Honey Bee Pollination Puts Food on Your Plate

When someone thinks of honey bees, the first thing that pops into their head is usually honey. And, for good reason. Honey bees make this amazing ingredient, and fortunately, they make so much that we get to enjoy what they can’t eat.

However, honey bees impact our food system in ways beyond making honey. Honey bees are responsible for about one-third of the foods we eat and more than 90 different crops, including fruits, nuts, vegetables and crop seeds.

Think about that for a second. On average, honey bees are responsible for every third bite of food you take. Without honey bees, we don’t have avocados, apples, pumpkins or carrots. Who wants to live in a world without guacamole, apple cider, pumpkin pie and roasted carrots?

These amazing little insects contribute so much to our food system, and they don’t even know it! As bees forage for nectar, visiting thousands of flowers, they are unknowingly pollinating flowers that produce many of the delicious foods that we eat on a daily basis.

The Science of Pollination

Honey bees are on trend with their diet choices, following a strict plant-based diet. They get their food from the nectar and pollen found in flowering plants and trees. The nectar of a flower provides their carbohydrates, and the pollen provides their protein source. The process of foraging for these food sources triggers pollination. Here’s how.

When a bee visits a flower, it brushes up against the anther of the flower, which is located on top of the stamen. This anther produces pollen, which gathers on the bee’s hind legs in specialized structures called pollen baskets.

Fortunately, the honey bee craves the sweet nectar of the flower as well as the pollen, and as it travels to extract the nectar, the pollen from the bee’s hind legs is transferred to the stigma of the flower, and voila, the magic of pollination happens.

Because honey bees are such prolific foragers and visit thousands of flowers daily, their pollination efforts are second to none and account for about 85% of all pollination. Other insects, birds and the wind make up the other 15% of pollination, but the efficiency of honey bees makes them indispensable to agriculture as we know it in the United States and around the world.

Beekeepers and Pollination

With a population of more than three billion people, our earth has a lot of mouths to feed. Honey bees play a key role in this process, but they can’t do the work alone. Beekeepers and farmers support honey bees’ efforts through a collaborative and mutually beneficial process.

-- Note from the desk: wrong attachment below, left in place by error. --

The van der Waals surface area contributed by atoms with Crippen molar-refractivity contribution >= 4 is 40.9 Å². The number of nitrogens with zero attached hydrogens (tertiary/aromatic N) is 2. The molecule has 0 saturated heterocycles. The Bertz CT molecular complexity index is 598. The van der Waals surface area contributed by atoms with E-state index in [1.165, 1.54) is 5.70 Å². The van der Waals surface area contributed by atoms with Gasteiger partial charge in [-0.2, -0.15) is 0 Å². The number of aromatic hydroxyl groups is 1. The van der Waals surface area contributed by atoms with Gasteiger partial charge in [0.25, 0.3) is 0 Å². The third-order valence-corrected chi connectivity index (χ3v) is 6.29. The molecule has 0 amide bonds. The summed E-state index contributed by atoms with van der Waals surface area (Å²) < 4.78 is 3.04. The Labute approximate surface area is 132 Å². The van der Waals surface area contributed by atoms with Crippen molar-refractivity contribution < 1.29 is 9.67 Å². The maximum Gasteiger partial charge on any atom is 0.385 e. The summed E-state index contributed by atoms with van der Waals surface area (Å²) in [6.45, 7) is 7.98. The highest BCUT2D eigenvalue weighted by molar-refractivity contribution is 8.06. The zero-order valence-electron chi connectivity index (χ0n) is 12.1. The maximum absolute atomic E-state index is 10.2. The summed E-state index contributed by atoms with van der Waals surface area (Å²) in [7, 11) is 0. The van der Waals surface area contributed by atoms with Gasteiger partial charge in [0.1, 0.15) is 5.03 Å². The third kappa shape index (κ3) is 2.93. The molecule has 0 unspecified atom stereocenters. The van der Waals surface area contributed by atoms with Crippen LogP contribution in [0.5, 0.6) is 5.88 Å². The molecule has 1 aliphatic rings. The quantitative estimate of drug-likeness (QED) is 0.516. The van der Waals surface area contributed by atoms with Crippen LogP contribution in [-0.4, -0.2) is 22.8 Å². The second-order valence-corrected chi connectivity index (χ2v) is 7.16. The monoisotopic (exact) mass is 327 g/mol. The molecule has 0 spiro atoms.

When a farmer plants a field of crops that require honey bee pollination, they’ll enlist the services of a beekeeper to place honey bee hives on the farm’s property. When the crop’s flowers bloom, the honey bees are ready to go to work, gathering the nectar and pollen that will feed their 60,000-strong family back in the hive.

The farmer benefits from honey bee pollination with a bountiful harvest, and the beekeeper is rewarded with a healthy, well-fed hive and excess honey that goes to restaurants, food manufacturers and grocery store shelves.

It’s a win, win, win for honey bees, beekeepers and farmers!

Honey bee pollination is happening across the United States and around the world all year long, as different crops in different regions and different climates are continually blooming. We captured the magic of honey bee pollination recently in Oregon, where we filmed this video detailing the important partnership between beekeepers and farmers.

On the Menu and In the Grocery Store

If you want to see the impact of pollination on our food supply for yourself, pick out your favorite recipe or product in your pantry. Look at the ingredients and count how many are produced through honey bee pollination. Here’s just a partial list of ingredients and foods that honey bees pollinate:


Passion fruit


Brussels sprouts

Nuts and Seeds


Herbs and Spices


Without honey bees, we can’t make or buy some of our favorite foods. That’s why it’s so important to protect these precious pollinators. Here’s how you can help.
  1. Stop using pesticides on your lawn. Some of those “pesky” weeds are great sources of food for bees.
  2. Plant native wildflowers in your lawn and garden, which will provide an excellent food source for honey bees.
  3. Use honey at home or purchase products with honey, which helps beekeepers support bees that pollinate our food supply.

For more information on honey bees, honey and pollination, visit www.honey.com.

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